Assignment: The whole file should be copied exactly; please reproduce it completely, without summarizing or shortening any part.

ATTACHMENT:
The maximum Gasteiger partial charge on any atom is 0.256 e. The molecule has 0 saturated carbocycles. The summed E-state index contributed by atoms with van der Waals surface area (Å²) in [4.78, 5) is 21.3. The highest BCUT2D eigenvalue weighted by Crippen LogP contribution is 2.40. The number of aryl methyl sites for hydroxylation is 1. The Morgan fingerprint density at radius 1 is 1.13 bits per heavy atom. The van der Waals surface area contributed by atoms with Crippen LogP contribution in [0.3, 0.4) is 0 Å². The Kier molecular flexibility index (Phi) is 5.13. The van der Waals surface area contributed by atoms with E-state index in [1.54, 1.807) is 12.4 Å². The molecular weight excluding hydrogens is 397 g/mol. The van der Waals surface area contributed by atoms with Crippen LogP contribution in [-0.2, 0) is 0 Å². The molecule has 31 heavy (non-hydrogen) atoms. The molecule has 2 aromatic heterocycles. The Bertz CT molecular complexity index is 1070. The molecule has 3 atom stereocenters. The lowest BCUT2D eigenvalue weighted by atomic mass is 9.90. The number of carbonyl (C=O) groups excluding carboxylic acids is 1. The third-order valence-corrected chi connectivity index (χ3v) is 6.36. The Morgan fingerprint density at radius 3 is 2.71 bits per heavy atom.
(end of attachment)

The maximum Gasteiger partial charge on any atom is 0.256 e. The molecule has 0 saturated carbocycles. The summed E-state index contributed by atoms with van der Waals surface area (Å²) in [4.78, 5) is 21.3. The highest BCUT2D eigenvalue weighted by Crippen LogP contribution is 2.40. The number of aryl methyl sites for hydroxylation is 1. The Morgan fingerprint density at radius 1 is 1.13 bits per heavy atom. The van der Waals surface area contributed by atoms with Crippen LogP contribution in [0.3, 0.4) is 0 Å². The Kier molecular flexibility index (Phi) is 5.13. The van der Waals surface area contributed by atoms with E-state index in [1.54, 1.807) is 12.4 Å². The molecular weight excluding hydrogens is 397 g/mol. The van der Waals surface area contributed by atoms with Crippen LogP contribution in [-0.2, 0) is 0 Å². The molecule has 31 heavy (non-hydrogen) atoms. The molecule has 2 aromatic heterocycles. The Bertz CT molecular complexity index is 1070. The molecule has 3 atom stereocenters. The lowest BCUT2D eigenvalue weighted by atomic mass is 9.90. The number of carbonyl (C=O) groups excluding carboxylic acids is 1. The third-order valence-corrected chi connectivity index (χ3v) is 6.36. The Morgan fingerprint density at radius 3 is 2.71 bits per heavy atom.